Co-Intervention bias

Patients often receive multiple treatments, in addition to the intervention being studied, which could impact the outcome of interest. Co-intervention bias occurs when different groups receive different co-interventions.

For example, in a randomized, controlled trial studying haloperidol in gastroparesis, a number of alternative anti-emetics and analgesics, such as morphine and ondansetron, were also used, and the amount of these co-interventions was different between the two groups. (Roldan 2017) As a result, it is unclear whether the demonstrated reduction in pain and vomiting was solely due to haloperidol, other whether the other medications explain the difference.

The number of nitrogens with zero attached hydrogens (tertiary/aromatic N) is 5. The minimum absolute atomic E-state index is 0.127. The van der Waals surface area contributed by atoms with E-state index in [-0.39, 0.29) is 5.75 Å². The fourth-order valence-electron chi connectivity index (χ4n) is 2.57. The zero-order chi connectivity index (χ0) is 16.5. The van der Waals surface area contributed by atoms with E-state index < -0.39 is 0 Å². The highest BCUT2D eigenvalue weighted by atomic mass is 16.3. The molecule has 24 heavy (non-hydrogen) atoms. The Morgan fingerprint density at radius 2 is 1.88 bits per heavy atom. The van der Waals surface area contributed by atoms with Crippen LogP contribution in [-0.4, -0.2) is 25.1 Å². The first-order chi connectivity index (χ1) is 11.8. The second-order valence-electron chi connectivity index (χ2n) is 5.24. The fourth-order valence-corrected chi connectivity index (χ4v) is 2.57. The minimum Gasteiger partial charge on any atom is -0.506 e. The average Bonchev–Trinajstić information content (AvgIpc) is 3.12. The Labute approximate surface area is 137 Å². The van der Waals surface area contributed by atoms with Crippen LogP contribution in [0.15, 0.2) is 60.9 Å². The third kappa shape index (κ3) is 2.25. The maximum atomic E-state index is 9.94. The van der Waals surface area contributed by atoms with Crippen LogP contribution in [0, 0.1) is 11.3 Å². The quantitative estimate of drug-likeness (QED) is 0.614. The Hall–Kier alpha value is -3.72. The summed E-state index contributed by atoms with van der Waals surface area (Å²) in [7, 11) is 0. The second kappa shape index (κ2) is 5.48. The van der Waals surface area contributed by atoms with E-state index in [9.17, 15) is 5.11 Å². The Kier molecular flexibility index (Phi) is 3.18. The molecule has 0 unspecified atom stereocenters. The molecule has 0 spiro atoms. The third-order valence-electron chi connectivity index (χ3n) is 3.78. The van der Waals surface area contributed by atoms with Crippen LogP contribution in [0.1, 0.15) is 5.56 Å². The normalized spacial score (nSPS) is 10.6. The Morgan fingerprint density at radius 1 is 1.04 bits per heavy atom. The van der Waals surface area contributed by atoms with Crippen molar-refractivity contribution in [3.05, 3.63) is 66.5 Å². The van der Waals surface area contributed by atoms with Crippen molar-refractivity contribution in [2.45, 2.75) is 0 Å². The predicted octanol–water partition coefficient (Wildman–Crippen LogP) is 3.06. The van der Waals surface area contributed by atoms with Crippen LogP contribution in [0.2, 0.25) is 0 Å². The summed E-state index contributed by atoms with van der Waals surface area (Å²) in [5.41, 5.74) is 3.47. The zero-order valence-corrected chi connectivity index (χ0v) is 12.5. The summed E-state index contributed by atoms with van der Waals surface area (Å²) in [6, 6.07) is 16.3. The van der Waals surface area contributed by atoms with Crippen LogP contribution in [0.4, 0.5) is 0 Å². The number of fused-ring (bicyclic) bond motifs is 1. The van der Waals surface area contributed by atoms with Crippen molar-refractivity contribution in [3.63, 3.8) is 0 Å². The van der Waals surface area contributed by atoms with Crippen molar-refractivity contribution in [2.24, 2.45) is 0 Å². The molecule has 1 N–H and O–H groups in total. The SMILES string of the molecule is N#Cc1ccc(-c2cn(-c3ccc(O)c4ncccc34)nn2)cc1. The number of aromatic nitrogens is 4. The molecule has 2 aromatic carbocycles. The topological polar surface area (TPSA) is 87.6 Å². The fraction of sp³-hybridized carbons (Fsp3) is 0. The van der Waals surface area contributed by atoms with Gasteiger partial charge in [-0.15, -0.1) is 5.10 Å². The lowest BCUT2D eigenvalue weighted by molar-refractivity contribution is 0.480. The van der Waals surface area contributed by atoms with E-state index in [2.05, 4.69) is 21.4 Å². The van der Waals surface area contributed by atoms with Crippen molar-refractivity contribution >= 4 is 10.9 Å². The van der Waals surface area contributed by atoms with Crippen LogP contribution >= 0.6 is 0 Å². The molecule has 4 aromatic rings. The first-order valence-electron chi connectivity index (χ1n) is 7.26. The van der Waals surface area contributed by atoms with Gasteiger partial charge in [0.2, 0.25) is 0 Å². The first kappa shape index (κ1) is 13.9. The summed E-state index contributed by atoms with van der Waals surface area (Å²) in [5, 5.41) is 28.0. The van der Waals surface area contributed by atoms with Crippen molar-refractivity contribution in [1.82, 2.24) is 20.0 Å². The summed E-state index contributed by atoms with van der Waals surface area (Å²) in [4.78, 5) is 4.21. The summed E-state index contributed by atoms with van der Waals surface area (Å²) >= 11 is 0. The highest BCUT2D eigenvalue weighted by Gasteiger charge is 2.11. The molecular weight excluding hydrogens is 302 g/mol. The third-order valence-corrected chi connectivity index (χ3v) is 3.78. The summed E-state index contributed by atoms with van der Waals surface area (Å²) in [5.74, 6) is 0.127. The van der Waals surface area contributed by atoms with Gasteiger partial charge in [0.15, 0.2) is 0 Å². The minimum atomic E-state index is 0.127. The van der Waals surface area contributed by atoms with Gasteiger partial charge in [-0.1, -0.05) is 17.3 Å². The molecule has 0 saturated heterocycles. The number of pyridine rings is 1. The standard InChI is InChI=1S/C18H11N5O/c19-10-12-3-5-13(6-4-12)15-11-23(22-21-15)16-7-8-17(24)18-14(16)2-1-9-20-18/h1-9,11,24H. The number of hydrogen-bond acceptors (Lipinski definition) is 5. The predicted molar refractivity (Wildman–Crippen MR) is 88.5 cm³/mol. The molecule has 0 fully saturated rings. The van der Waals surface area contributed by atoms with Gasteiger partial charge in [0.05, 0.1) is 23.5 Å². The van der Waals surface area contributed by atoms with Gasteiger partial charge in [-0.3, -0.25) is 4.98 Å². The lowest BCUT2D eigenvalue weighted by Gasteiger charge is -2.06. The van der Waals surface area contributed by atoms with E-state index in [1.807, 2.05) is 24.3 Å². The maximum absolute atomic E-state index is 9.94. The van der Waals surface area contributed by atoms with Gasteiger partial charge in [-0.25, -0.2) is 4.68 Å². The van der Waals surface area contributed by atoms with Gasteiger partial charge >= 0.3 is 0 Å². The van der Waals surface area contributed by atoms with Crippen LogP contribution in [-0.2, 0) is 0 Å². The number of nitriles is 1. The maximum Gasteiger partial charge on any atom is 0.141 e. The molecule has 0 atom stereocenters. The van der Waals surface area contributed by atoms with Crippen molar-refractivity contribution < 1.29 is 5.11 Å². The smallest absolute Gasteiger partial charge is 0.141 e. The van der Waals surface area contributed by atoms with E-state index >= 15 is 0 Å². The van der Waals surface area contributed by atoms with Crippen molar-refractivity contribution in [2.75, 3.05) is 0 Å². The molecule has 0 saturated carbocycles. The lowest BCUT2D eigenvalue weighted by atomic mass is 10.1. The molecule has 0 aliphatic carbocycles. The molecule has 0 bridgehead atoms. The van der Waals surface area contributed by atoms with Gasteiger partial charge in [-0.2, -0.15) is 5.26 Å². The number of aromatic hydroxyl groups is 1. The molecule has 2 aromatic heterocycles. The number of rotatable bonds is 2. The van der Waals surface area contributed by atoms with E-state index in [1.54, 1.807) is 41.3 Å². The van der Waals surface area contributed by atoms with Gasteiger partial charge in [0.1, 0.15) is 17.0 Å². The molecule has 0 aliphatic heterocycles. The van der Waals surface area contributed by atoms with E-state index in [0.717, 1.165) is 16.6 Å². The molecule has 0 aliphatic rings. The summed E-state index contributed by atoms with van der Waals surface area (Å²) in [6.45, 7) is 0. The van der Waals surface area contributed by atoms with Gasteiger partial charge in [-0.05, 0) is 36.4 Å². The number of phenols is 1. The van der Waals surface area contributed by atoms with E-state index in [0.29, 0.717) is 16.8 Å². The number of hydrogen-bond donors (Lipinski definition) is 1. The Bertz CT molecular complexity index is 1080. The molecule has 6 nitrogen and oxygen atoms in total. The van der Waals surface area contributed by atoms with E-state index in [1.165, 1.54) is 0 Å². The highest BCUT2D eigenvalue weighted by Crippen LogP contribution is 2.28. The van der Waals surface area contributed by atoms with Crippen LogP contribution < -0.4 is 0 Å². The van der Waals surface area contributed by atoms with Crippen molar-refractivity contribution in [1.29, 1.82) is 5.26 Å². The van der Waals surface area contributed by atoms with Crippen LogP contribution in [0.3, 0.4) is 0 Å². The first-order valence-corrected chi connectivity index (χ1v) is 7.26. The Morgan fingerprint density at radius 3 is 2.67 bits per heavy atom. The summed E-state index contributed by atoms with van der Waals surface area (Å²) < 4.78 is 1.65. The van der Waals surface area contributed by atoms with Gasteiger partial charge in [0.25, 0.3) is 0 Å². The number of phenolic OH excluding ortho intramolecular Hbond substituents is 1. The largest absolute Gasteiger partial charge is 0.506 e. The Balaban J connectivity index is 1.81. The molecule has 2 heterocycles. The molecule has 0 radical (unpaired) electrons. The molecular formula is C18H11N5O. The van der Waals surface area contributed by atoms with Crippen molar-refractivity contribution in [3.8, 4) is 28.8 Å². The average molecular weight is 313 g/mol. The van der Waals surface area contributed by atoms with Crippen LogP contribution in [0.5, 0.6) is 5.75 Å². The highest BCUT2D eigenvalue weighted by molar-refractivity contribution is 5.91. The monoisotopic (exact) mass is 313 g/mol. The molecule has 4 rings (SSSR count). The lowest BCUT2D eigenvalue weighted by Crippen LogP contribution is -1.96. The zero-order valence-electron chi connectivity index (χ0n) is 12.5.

Co-intervention bias is a type of intervention bias.

This post is part of a series of posts on bias in medical research. You can find the whole bias catalogue here.

You can find more evidence based medicine resources here.

References

Roldan CJ, Chambers KA, Paniagua L, Patel S, Cardenas-Turanzas M, Chathampally Y. Randomized Controlled Double-blind Trial Comparing Haloperidol Combined With Conventional Therapy to Conventional Therapy Alone in Patients With Symptomatic Gastroparesis. Academic emergency medicine. 2017. PMID: 28646590 [full text]

Cite this article as: Justin Morgenstern, "Co-Intervention bias", First10EM blog, June 3, 2018. Available at: https://first10em.com/ebm/co-intervention-bias/.
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